Mocha Uson group picked last in ballot order for 2019 polls

Christian Esguerra, ABS-CBN News

Posted at Dec 05 2018 01:16 PM | Updated as of Dec 05 2018 11:41 PM

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MANILA— (UPDATE) Mocha Uson’s party-list group was selected last while left-leaning Bayan Muna will be atop the official ballots in 2019 based on the Commission on Elections’ electronic raffle Wednesday.

Uson, a former palace communications official who resigned following a string of gaffes and controversies, is the first nominee of AA-Kasosyo, which was randomly picked at 181st spot.

But Comelec spokesman James Jimenez later clarified Uson's group might not end up last in ballot order after all. 

He said groups picked in the electronic raffle, but had sent no authorized representative to the proceedings, would be placed in alphabetical order after AA-Kasosyo.

ABS-CBN News counted at least 40 groups with no signatures on the raffle result released by the Comelec.

Uson, a former sexy dancer, earlier said she was joining the party-list election to go after groups belonging to the Makabayan bloc in the House of Representatives.

Bayan Muna is part of this bloc, which has been accused of fronting for communists rebels.

"Kaya nga ako pumasok dito para guluhin 'yang Makabayan bloc. I-Google niyo kung sino 'yang mga party-list ng Makabayan bloc, tingnan niyo kung sino ang nagtatago sa anyo ng party-list, na mga komunista na mga terrorist sympathizers, ayon kay Mayor Inday Sara," Uson said when she filed her nomination certificate last October.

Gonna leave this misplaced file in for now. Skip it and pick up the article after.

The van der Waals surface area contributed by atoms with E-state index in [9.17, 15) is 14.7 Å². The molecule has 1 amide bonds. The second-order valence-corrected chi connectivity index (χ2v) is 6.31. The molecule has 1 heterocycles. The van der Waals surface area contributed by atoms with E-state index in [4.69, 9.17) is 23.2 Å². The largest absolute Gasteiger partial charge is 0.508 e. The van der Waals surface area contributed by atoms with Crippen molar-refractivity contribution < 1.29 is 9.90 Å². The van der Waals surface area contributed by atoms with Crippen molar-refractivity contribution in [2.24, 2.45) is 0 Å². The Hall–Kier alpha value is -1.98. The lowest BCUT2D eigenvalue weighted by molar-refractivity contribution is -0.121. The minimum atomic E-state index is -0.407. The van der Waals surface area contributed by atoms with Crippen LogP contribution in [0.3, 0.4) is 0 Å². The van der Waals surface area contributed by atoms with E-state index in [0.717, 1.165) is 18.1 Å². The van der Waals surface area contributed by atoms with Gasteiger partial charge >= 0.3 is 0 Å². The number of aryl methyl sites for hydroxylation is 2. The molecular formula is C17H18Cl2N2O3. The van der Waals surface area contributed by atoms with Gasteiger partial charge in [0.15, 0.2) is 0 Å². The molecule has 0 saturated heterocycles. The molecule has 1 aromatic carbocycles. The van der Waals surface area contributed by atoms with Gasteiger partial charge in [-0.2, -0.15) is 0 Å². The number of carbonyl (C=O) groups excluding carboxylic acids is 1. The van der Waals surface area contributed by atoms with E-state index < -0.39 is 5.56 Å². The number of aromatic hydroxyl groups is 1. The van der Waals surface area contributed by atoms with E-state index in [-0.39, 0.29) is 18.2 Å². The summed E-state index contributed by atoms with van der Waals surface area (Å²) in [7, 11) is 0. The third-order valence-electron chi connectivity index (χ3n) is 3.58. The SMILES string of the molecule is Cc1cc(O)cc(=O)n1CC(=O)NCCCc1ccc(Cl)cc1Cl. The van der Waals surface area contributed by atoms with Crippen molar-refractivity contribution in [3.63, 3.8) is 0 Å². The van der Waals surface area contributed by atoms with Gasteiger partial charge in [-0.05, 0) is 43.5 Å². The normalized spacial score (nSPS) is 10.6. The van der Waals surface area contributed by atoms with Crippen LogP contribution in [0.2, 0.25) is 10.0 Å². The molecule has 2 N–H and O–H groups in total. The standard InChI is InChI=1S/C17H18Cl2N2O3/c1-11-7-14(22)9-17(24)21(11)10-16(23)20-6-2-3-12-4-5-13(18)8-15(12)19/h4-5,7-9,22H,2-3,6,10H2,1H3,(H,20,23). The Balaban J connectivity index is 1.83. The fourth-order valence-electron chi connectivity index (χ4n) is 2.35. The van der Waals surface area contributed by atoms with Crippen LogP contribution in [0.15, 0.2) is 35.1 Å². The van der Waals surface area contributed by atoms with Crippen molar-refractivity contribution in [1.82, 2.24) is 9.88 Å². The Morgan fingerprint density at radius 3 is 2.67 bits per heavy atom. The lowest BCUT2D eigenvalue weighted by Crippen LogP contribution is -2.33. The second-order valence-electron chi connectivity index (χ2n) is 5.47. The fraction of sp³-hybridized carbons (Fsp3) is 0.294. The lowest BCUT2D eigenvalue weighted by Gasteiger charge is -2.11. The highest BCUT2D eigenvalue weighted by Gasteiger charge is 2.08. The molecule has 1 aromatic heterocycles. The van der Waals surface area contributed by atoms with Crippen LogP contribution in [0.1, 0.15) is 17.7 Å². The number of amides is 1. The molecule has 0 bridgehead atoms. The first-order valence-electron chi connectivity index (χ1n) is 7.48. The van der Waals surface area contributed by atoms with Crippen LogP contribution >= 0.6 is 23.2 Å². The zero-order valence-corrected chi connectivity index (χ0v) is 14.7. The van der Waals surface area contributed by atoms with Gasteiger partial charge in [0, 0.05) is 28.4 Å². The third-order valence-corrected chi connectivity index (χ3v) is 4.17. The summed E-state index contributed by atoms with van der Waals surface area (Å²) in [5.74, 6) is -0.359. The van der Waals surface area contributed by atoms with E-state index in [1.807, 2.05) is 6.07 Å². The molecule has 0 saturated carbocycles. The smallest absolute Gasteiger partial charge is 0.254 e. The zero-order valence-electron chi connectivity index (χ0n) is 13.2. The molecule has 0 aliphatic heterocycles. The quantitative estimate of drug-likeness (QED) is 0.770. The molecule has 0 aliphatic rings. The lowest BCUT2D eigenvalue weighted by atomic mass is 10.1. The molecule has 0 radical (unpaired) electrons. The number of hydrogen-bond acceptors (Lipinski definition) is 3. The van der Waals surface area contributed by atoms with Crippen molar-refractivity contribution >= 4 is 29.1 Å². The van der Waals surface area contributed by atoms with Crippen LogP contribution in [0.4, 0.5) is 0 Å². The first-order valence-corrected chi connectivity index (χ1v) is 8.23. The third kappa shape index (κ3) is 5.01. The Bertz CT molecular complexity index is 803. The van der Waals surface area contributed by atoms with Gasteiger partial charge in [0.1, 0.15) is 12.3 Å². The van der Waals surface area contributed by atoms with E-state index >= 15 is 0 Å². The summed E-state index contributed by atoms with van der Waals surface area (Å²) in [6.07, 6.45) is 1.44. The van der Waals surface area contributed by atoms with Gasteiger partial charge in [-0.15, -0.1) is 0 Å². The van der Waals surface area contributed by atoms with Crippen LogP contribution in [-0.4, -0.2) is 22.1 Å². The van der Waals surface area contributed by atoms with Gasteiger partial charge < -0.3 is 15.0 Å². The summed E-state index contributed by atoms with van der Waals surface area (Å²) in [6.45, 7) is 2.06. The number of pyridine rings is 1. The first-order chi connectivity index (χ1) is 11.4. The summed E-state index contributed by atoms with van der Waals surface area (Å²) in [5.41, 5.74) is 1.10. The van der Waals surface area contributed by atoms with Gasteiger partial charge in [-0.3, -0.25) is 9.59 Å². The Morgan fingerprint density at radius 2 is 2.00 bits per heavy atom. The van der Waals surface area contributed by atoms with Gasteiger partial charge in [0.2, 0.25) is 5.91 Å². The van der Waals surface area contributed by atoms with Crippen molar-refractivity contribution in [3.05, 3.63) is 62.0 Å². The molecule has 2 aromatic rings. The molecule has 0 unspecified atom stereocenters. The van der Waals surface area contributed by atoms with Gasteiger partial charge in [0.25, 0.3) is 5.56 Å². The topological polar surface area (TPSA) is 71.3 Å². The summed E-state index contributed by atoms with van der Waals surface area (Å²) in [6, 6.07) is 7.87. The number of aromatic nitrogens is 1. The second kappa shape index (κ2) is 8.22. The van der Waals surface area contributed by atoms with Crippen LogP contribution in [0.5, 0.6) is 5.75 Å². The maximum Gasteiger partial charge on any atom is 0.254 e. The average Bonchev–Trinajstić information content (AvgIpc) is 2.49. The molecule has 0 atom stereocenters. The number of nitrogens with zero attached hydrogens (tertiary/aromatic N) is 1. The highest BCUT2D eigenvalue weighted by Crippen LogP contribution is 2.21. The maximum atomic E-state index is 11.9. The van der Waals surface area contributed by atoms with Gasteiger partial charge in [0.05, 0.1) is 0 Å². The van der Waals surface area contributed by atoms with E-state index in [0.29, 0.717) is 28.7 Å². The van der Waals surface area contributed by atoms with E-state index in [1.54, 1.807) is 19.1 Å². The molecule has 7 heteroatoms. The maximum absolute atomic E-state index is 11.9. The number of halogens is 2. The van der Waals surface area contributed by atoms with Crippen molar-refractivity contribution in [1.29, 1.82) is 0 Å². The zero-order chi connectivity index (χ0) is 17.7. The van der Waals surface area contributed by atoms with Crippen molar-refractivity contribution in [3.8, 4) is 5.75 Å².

Having been selected first, Bayan Muna will enjoy top billing for the first time since joining party-list elections in 2001.


But some election strategists believe placing at the bottom of the party-list order is not necessarily a disadvantage because voters can also more easily identify them like those at the top.

In the past, many groups used names beginning with the letter “A” to make sure they would be placed high in the alphabetical order on the ballot.

But the Comelec later implemented a random order, prompting party-list groups to campaign harder using their assigned number on the ballot.

“It was apparent that party-list groups were adopting names that were fairly obsessive about getting to the top so you could see names that were starting with ‘AAA,’ not having anything to do at all with the advocacy being represented,” Comelec spokesman James Jimenez recalled.

With the random order, he said the Comelec was hoping that the names of party-list groups would “become more reflective of their actual advocacy.”

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